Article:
An armed robbery on Maple Street on Monday night and a carjacking on Nelson about half an hour later may have been committed by the same group of men, police said.
The school is nearly tripling its enrollment next year, and its plans for handling that growth formed the majority of a public hearing on the 2012-13 budget Monday night that took the form of a conversation between board members, the school business manager and a handful of parents and reporters. The budget will be voted on in a separate meeting Tuesday night.
The Domino’s Pizza location on Freret Street plans to expand its kitchen space and add two tables for outdoor dining, based on a request the City Planning Commission will hear Tuesday afternoon.
This past week I had occasion to imagine police Chief Ronal Serpas as some latter day Victor Frankenstein. Serpas, presumably clasping his hands in a maniacal manner, announced his intention to reanimate something best left dead in the proverbial ground.
What is this metaphorical corpse of which I speak? Why, the New Orleans crime camera program. Serpas has seen fit to spit in the face of God and nature (well, at least the face of good government) and propose that the crime cameras, those icons of corruption and graft, be brought back on-line. The electricity, I’m told, will be provided via a lightening rod mounted on police headquarters, a.k.a. “Castle Serpas.”
This fall, Sophie B. Wright Institute for Academic Excellence will add four Advanced Placement courses — which can earn high school students college credit — in literature, music theory, U.S. history, and world history, according to a report by charter school reporter Danielle Bell at The Lens.
A well-reviewed sandwich shop is expanding to South Carrollton, a French Quarter Bar and Grill is moving to Prytania near Touro Infirmary, and a new restaurant on Magazine Street has replaced its chef.
A Tulane student walking on Audubon Street was robbed of her purse at gunpoint Friday night, and another woman was carjacked on Audubon Street several hours later, authorities said.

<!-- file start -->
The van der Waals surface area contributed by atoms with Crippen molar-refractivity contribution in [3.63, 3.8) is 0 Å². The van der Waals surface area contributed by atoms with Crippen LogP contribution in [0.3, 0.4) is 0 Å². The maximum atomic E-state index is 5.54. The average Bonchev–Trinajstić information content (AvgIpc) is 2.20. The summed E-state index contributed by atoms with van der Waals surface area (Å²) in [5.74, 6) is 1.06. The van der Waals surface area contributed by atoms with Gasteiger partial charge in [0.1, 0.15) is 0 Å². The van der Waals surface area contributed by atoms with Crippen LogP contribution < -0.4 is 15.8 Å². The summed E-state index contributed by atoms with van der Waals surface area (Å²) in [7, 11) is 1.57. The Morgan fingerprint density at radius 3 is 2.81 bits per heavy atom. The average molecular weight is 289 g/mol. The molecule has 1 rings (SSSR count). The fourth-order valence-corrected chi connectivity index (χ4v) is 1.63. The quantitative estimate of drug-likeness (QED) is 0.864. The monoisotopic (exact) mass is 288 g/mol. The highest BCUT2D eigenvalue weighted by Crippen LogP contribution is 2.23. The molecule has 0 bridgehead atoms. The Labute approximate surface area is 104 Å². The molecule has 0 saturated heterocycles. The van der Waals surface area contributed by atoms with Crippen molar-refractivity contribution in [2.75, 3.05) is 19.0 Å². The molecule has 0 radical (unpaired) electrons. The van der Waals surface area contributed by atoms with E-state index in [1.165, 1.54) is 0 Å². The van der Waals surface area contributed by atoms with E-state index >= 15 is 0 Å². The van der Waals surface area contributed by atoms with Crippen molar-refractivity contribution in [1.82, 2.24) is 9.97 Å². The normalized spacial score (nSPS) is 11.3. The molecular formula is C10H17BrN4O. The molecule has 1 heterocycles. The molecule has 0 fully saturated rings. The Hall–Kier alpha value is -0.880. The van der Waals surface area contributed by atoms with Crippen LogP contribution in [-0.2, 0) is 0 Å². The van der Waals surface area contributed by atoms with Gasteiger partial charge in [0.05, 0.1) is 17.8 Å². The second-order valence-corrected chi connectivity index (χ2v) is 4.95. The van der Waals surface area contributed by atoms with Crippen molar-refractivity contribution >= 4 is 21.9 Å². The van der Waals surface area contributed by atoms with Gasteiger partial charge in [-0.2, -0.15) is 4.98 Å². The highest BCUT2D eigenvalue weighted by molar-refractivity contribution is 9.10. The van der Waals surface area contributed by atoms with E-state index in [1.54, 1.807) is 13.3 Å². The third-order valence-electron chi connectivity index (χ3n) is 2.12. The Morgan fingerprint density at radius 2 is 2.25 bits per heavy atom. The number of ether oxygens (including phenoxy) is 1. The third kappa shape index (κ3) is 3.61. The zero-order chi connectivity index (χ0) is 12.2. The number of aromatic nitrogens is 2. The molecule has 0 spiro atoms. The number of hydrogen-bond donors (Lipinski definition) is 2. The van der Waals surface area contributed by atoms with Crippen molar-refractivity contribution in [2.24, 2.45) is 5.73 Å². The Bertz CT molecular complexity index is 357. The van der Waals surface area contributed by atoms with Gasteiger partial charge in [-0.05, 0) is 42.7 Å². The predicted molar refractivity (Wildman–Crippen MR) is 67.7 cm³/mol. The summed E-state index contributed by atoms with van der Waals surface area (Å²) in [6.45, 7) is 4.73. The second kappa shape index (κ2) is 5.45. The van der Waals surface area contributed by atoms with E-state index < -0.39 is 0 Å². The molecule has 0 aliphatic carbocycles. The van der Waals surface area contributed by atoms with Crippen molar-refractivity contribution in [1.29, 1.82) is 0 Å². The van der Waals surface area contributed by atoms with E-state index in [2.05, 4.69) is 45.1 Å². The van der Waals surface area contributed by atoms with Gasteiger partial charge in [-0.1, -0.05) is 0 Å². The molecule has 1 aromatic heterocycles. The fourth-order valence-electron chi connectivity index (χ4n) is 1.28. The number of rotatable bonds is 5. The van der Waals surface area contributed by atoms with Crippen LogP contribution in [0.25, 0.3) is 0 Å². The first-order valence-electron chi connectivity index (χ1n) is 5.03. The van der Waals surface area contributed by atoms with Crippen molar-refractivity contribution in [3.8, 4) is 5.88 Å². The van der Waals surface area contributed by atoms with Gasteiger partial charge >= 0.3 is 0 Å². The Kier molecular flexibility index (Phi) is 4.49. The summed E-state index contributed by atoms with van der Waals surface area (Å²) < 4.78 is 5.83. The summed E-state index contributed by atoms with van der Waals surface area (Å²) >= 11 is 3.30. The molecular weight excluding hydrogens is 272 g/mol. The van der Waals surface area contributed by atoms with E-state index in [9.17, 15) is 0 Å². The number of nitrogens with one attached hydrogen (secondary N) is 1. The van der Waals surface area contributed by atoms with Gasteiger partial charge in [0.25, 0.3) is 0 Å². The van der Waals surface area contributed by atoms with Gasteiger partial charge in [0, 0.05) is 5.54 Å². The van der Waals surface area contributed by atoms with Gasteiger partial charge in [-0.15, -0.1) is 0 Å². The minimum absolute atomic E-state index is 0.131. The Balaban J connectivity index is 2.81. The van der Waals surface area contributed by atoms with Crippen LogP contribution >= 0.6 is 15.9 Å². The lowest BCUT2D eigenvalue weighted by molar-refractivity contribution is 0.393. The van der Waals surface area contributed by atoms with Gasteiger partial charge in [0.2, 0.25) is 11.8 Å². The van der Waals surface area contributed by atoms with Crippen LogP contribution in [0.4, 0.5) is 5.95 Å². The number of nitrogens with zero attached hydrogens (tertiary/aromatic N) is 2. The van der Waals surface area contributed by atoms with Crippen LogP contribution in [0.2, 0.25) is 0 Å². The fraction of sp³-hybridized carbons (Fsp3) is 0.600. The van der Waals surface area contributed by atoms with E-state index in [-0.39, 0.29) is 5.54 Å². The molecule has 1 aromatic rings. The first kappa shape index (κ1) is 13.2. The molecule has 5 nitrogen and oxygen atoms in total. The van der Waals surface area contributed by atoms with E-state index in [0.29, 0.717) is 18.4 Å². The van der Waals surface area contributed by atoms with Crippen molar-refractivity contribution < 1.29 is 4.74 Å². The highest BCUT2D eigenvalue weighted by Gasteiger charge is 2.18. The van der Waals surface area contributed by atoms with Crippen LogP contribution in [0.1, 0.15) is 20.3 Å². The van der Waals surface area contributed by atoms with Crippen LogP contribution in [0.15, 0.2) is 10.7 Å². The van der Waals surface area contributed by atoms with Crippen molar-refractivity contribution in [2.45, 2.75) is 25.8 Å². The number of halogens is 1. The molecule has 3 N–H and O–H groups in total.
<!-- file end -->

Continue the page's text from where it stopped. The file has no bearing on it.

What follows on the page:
We’ve been working for the past several days on a new menu — not so much changing what we offer (we’re adding a few things), but adjusting the pricing. It has been nearly two years since we’ve made these adjustments and, if you do any grocery shopping at all, you know things just don’t cost what they did two years ago.
In “Beasts of the Southern Wild,” a little girl named Hushpuppy is told of her destiny to one day be “king of the Bathtub.”
On Friday night, as her creator fielded question after question about her, it was clear that the sold-out audience at the Prytania Theatre had been conquered.
In hopes of helping cost-conscious brides find high-quality wedding dresses, the Junior League plans to open a Bridal Boutique about once a month at Bloomin’ Deals thrift shop.
Even as education officials tout increases in test scores around Louisiana and in New Orleans, the only open-admissions school in Uptown New Orleans that exceeded state averages in any subject last year was New Orleans Charter Science and Math High School — and that was only in two of four subjects.
Among other high schools, New Orleans College Prep was only a few points off the state average in three of four subjects, and Eleanor McMain Secondary School generally trailed Prep by a few more points in each subject. But Sophie B. Wright Institute of Academic Excellence had decidedly mixed results, and the phasing-out Walter L. Cohen High School and the now-closed Sojourner Truth Academy scored even lower.
Start the Adventure in Reading, a volunteer program to teach reading skills to second-grade students through one-on-one tutoring, is holding a series of summer work sessions for prospective tutors this fall.
And, in an apparently unrelated case, police are still trying to sort out the sequence of events that led to a man being shot and an SUV being overturned in a violent crash at Loyola and Louisiana earlier this week.
The Rally’s fast-food pick-up window on South Claiborne Avenue was robbed at gunpoint early Wednesday morning, police said.
The authors of this column are among the many thousands of Americans for whom the 4th of July is a lot more than an occasion to eat grilled hot dogs and barbecued chicken while enjoying the company of friends and their kids.
Allan and Danae are both progeny of families that underwent great hardship and took enormous risks to come to America and have found the U.S. to be a “golden land,” a place of great opportunities and freedoms. And, in New Orleans, Allan and Danae have found a culture that has welcomed them and allowed them to share in the unique blessings of a great city.
A major section of Uptown from Carrollton to Napoleon Avenue could soon become exempt from sales taxes on sales of original art, and most property owners in the area could become eligible for state tax credits for nearly any kind of renovations they do to their homes under a program on track for approval this summer.
The official opening date for Fresh Market — the latest tenant of a renovated funeral home last used as a Borders bookstore — is July 25, according to Jennifer Larino of New Orleans City Business.
As a father of four I’ve had the distinct pleasure of hearing each of my girls develop their language skills as they grow. Two are pretty far in, one is just now speaking in grunts and giggles, and the other? Well, her words often mean something other than what she says. “Wish the fork” comes to mind. “Wish” at this age translates to “with.” So the other night at dinner, she’s describing some eating scenario, and she blurts out exactly that. Wish. The. Fork. To me, the three words together lit up like instant dynamite.